Meet the Owners: The Pokagon Tribe
The August 2, 2007 ribbon cutting ceremony for Four Winds Casino Resort with tribal elders of Pokagon (poh-KAY’-gun) Band of Potawatomi (pot-uh-WAH’-tuh-mee) Indians in attendance was a not only “a proud day for members of the Pokagon Band,” as
John Miller, Tribal Chairman and president and CEO of the Pokagon Band Gaming Authority declared, but end result of a decade-long struggle. Much like the long and winding road that welcomes visitors to the Casino’s campus off I-94 at exit 1, the Tribe has faced more than its share of court battles, protests and fierce competition from nearby gaming facilities.
|Tribal Chairman John Miller addresses the media and guests at Four Winds Casino Resort ribbon cutting ceremony. Particpant, from left to right are John Warren, Butch Starrett, Matt Wesaw, Judy Winchester, John Miller, Gerald Wesaw, Tom Wesaw, Marie Mantey, Evelyn Miller, Mickey Magneson, Trudy Loeding|
The Tribe now has a world class facility that has set a new standard for gaming operations in the Midwest. Before its doors even opened, nearby Blue Chip Casino updated their presence in Michigan City, Indiana to help off-set the anticipated competition from Four Winds Casino Resort.
Coincidentally, on the same day the New Buffalo casino opened its doors, Saginaw Chippewa Indian Tribe leaders announced plans for a huge expansion of its Soaring Eagle Casino & Resort and a nearby hotel. Described as “a Disney-esque expansion of epic proportions,” preliminary plans call for expanding the hotel and casino, adding a water park, a theme park, indoor ski and skating area, bowling center, theaters and a retail stores.
There is more than a bit of irony in all this. Consider these facts:
- From 1695 to the 1760s, the Potawatomi territory was once much of the land from Milwaukee to Detroit around the southern end of Lake Michigan. During the 1760s they expanded into northern Indiana and central Illinois.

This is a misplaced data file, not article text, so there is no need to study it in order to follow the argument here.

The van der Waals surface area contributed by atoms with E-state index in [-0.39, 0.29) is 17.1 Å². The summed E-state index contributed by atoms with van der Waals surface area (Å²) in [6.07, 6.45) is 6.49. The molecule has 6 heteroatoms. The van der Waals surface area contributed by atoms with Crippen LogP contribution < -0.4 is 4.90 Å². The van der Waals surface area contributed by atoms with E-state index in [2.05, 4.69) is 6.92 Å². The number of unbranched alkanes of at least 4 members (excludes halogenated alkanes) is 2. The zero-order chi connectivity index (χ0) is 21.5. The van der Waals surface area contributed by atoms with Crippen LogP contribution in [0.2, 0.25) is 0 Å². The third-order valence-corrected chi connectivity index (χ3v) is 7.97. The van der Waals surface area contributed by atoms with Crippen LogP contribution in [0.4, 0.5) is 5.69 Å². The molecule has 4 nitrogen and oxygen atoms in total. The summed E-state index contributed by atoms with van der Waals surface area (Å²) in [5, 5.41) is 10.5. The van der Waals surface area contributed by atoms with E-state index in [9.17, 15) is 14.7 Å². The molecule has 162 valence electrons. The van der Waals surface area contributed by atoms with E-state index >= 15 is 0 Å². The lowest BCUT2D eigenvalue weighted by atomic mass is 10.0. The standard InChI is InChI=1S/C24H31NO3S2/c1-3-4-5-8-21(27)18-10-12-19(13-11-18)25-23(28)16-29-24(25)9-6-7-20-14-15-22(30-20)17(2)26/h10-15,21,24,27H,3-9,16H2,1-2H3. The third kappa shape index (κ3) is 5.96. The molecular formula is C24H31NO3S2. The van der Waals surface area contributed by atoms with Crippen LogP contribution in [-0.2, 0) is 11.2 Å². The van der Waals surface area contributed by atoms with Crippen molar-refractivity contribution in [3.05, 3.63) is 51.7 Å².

- Land cessions to the Americans began in 1807 and during the next 25 years drastically reduced their territory.
- The Potawatomi sold one million acres of hunting ground known as “She-gong-ong” (Chicago) for 3 cents an acre. The government reneged on the deal, not paying them a dime. Chief Pokagon tried to persuade the United States government to pay the claims of his people for the sale of their land. He ended up making several trips to Washington. Most of his pleas went unheard until Lincoln was president, his case was reviewed and part of the money paid.
- Through a series of treaties, the Potawatomi of the Woods (Michigan and Indiana bands) were relocated to eastern Kansas. Some Potawatomi groups avoided removal and remained in the Great Lakes. The Pokagon Band was one of these groups. In order to reamin on their ancestral land, they traded their tribal identity and slipped from greatness into poverty.
- The Potawatomi claims remained unpaid until President Cleveland took the matter up, and in 1896 the Potawatomi Indians finally received the money for the sale of their land.
- Tribal Recognition was not restored until September of 1994 under President Clinton.
The Pokagon Band of the Potawatomi owe much to two men in their past. Chief Leopold Pokagon, from whom the Pokagon Band takes its name and his son, Simon. Little is known about the elder Pokagon. The place and date of his birth are not known exactly, but he was probably born about 1775 near Bertrand, Michigan.
From Jesuit letters of the time, it was known that Leopold Pokagon was a forceful advocate of peace and a great orator who worked diligently to keep his people out of war with white settlers.
The Potawatomi of this area had been influenced by Roman Catholicism dating back to the 1670s when Father Marquette first visited. The Pokagon found sponsorship among Catholic missionaries who were seeking to re-establish the long-abandoned French Catholic mission on the St. Joseph River. Among these men was Father Stephen Theodore Badin who maintained a mission near the site of today’s Notre Dame University. Badin had great respect Pokagon and the relationship between the men would prove to be a critical factor in the Pokagon’s future.
In the late 1820s Chief Leopold Pokagon was forced to sell over a million acres of tribal land to the United States government at a price of three cents an acre. The area of of land sold surrounded southern Lake Michigan included the area of Chicago where the State Street bridge spans the river. Despite the fact the Potawatomi were being run off their land, Pokagon maintained friendly relations with white settlers.
By 1838 the tribe ony owned 874 acres on Silver Creek, near Dowagiac, and this is where they resettled.